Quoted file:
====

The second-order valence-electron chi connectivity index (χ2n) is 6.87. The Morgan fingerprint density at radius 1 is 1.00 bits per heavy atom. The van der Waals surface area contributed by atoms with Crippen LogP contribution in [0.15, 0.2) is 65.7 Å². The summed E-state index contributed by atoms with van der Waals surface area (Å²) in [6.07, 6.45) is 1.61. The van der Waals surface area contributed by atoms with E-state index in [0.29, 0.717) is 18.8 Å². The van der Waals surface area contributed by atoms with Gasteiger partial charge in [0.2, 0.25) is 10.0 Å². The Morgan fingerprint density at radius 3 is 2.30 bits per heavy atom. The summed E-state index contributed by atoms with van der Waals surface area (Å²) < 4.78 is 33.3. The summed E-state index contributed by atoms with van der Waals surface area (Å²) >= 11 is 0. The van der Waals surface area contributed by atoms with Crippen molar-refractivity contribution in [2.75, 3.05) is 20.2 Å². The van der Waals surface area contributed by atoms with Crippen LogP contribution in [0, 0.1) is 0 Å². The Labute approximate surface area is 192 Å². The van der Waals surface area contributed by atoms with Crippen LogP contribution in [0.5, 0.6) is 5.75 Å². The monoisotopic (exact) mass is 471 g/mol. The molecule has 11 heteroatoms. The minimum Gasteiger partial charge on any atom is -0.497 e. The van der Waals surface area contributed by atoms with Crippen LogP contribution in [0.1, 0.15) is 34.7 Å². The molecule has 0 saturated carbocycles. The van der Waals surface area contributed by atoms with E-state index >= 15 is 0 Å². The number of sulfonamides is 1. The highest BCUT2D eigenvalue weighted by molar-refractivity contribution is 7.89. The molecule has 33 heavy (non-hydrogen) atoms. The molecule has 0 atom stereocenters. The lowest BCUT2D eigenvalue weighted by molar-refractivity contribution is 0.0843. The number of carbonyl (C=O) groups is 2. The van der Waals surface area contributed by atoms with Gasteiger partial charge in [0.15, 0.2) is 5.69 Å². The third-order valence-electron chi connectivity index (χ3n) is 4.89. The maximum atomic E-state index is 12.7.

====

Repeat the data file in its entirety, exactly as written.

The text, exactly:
The second-order valence-electron chi connectivity index (χ2n) is 6.87. The Morgan fingerprint density at radius 1 is 1.00 bits per heavy atom. The van der Waals surface area contributed by atoms with Crippen LogP contribution in [0.15, 0.2) is 65.7 Å². The summed E-state index contributed by atoms with van der Waals surface area (Å²) in [6.07, 6.45) is 1.61. The van der Waals surface area contributed by atoms with E-state index in [0.29, 0.717) is 18.8 Å². The van der Waals surface area contributed by atoms with Gasteiger partial charge in [0.2, 0.25) is 10.0 Å². The Morgan fingerprint density at radius 3 is 2.30 bits per heavy atom. The summed E-state index contributed by atoms with van der Waals surface area (Å²) < 4.78 is 33.3. The summed E-state index contributed by atoms with van der Waals surface area (Å²) >= 11 is 0. The van der Waals surface area contributed by atoms with Crippen molar-refractivity contribution in [2.75, 3.05) is 20.2 Å². The van der Waals surface area contributed by atoms with Crippen LogP contribution in [0, 0.1) is 0 Å². The Labute approximate surface area is 192 Å². The van der Waals surface area contributed by atoms with Crippen LogP contribution in [0.5, 0.6) is 5.75 Å². The monoisotopic (exact) mass is 471 g/mol. The molecule has 11 heteroatoms. The minimum Gasteiger partial charge on any atom is -0.497 e. The van der Waals surface area contributed by atoms with Crippen LogP contribution in [0.1, 0.15) is 34.7 Å². The molecule has 0 saturated carbocycles. The van der Waals surface area contributed by atoms with E-state index >= 15 is 0 Å². The number of sulfonamides is 1. The highest BCUT2D eigenvalue weighted by molar-refractivity contribution is 7.89. The molecule has 33 heavy (non-hydrogen) atoms. The molecule has 0 atom stereocenters. The lowest BCUT2D eigenvalue weighted by molar-refractivity contribution is 0.0843. The number of carbonyl (C=O) groups is 2. The van der Waals surface area contributed by atoms with Gasteiger partial charge in [0.15, 0.2) is 5.69 Å². The third-order valence-electron chi connectivity index (χ3n) is 4.89. The maximum atomic E-state index is 12.7.